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Submission Summary: 0 pending, 5 declined, 2 accepted (7 total, 28.57% accepted)

Blackberry

+ - Senators petition to censor DUI checkpoint apps->

Submitted by mysidia
mysidia (191772) writes "Senators, Harry Reid, Charles Schumer, Frank Lautenberg and Tom Udall, sent etters on Tuesday requesting Apple, Google, and RIM remove or modify apps that notify users of police checkpoints. According to the senators, the apps are "harmful to public safety", because drunk drivers could use them to evade police detection.
BlackBerry maker RIM ceded to the request on Wednesday."

Link to Original Source
Oracle

+ - R.I.P. OpenSolaris 2005-2010->

Submitted by mysidia
mysidia (191772) writes "Last month, on July 14th, it was mentioned that the OpenSolaris governing board issued an ultimadum to Oracle. It turns out that Oracle continued to ignore requests to appoint a liason after the OpenSolaris governing board's demands. This morning, the OpenSolaris governing board unanimously passed the resolution to dissolve itself.

Source code changes are no longer available, and It would appear that OpenSolaris and community involvement in the development of Solaris have been killed as rumored.

A recent article on slashdot discussed a "Spork" of OpenSolaris, Illumos. Perhaps now, this will have a chance of becoming a true fork."

Link to Original Source
Media

+ - US court strikes down media swearing ban->

Submitted by mysidia
mysidia (191772) writes "A federal appeals court in Manhattan struck down a policy of the FCC which banned broadcasters from allowing curse words on live TV. The court concluded the rule was unconstitutionally vague and had a chilling effect on broadcasters. In the 2 to 1 ruling, the court found that policy was "arbitrary and capricious", but that the FCC might be able to craft a policy that does not violate the First Amendment.

"'By prohibiting all `patently offensive' references to sex, sexual organs and excretion without giving adequate guidance as to what 'patently offensive' means, the FCC effectively chills speech, because broadcasters have no way of knowing what the FCC will find offensive,' the appeals court wrote."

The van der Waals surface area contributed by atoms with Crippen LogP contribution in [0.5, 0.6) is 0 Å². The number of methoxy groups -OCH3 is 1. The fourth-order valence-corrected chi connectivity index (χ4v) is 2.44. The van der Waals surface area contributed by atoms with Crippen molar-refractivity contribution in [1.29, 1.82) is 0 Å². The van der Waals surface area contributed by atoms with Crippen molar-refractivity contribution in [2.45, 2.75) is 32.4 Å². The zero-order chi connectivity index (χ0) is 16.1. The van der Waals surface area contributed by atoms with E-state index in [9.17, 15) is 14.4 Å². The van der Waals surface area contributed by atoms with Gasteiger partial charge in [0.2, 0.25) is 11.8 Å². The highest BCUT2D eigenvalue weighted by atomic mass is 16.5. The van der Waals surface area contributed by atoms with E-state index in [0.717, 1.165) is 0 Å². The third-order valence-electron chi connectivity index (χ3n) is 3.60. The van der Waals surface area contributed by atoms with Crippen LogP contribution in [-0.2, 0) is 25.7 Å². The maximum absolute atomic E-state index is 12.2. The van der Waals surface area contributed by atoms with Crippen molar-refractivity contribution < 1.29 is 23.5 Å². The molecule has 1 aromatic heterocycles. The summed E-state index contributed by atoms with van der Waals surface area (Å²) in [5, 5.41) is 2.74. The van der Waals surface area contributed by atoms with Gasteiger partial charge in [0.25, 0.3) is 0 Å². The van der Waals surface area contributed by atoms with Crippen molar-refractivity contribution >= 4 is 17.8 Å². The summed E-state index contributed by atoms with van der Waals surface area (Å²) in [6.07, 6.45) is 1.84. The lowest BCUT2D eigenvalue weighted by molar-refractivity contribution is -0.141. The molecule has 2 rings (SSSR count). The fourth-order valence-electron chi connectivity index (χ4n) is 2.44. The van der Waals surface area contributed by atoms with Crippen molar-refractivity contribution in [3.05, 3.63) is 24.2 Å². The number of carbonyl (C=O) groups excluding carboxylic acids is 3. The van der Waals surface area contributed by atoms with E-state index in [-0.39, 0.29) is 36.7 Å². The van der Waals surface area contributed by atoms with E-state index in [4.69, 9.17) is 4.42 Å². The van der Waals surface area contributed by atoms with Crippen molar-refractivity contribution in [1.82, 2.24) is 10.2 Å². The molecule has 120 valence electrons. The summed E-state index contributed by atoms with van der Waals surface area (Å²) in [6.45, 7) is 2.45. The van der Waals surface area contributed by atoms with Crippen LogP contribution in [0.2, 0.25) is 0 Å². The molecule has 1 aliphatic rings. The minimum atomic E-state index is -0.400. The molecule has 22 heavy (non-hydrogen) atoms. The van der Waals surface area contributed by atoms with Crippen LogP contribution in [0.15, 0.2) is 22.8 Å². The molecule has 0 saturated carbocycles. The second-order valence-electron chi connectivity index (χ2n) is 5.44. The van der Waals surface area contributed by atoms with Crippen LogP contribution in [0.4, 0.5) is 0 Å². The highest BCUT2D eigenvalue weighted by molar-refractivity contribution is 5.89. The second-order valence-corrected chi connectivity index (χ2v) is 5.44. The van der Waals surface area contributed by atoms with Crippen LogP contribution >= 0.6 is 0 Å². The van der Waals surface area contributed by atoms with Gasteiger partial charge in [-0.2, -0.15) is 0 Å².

Fox Stations, owned by News Corp., and other networks had brought suit in 2006 after the FCC cited use of profanity during the airing of awards programs."
Link to Original Source

+ - IPv4 free pool drops below 10%, 1.2.3.4 allocated

Submitted by mysidia
mysidia (191772) writes "A total of 16,777,216 IP address numbers were just allocated to the Asian Pacific Network Information Centre IP address registry for assignment to users. Some venerable IP addresses such as 1.1.1.1 and 1.2.3.4 have been officially assigned to the registry itself temporarily, for testing as part of the DEBOGON project.
The major address blocks 1.0.0.0/8 and 27.0.0.0/8, are chosen accordance with a decision by ICANN to assign the least-desirable remaining IP address ranges to the largest regional registries first, reserving most more desirable blocks of addresses for the African and Latin American internet users, instead of North America, Europe, or Asia.

In other words: of the 256 major networks in IPv4 (4,294,967,296 IP address numbers), only 24 network blocks (402,653,184 IP addresses) remain unallocated in the global free pool, and many of the remaining networks have been tainted or made less desirable by unofficial users who attempted an end-run around the registration process, and treated "RESERVED" IP addresses as "freely available" for their own internal use. This allocation is right on target with projected IPv4 consumption and was predicted by the IPv4 report, which has continuously and reliably estimated global pool IP address exhaustion for Late 2011 and regional registry exhaustion by Late 2012.

Services such as anoNet, and other private Enterprises that have been using 1.0.0.0 IP addresses, such as "1.2.3.4", for their private networks or intranet applications, are on the verge of impairing their activity to legitimate users of those IP addresses in the next few years.

So, does your enterprise intranet use any unofficial address ranges for private networks?"
Security

+ - How To Hijack 'Every iPhone In The World' 1

Submitted by mysidia
mysidia (191772) writes "A new article from forbes.com reports on an unpatched iPhone vulnerability that researchers Charlie Miller and Collin Mulliner plan to reveal at Black Hat. The bug may allow hackers to remotely seize control of iPhones by using SMS text messages. "If you receive a text message on your iPhone any time after Thursday afternoon containing only a single square character, Charlie Miller would suggest you turn the device off. Quickly."
A similar vulnerability is reported to exist on devices running Windows mobile software."

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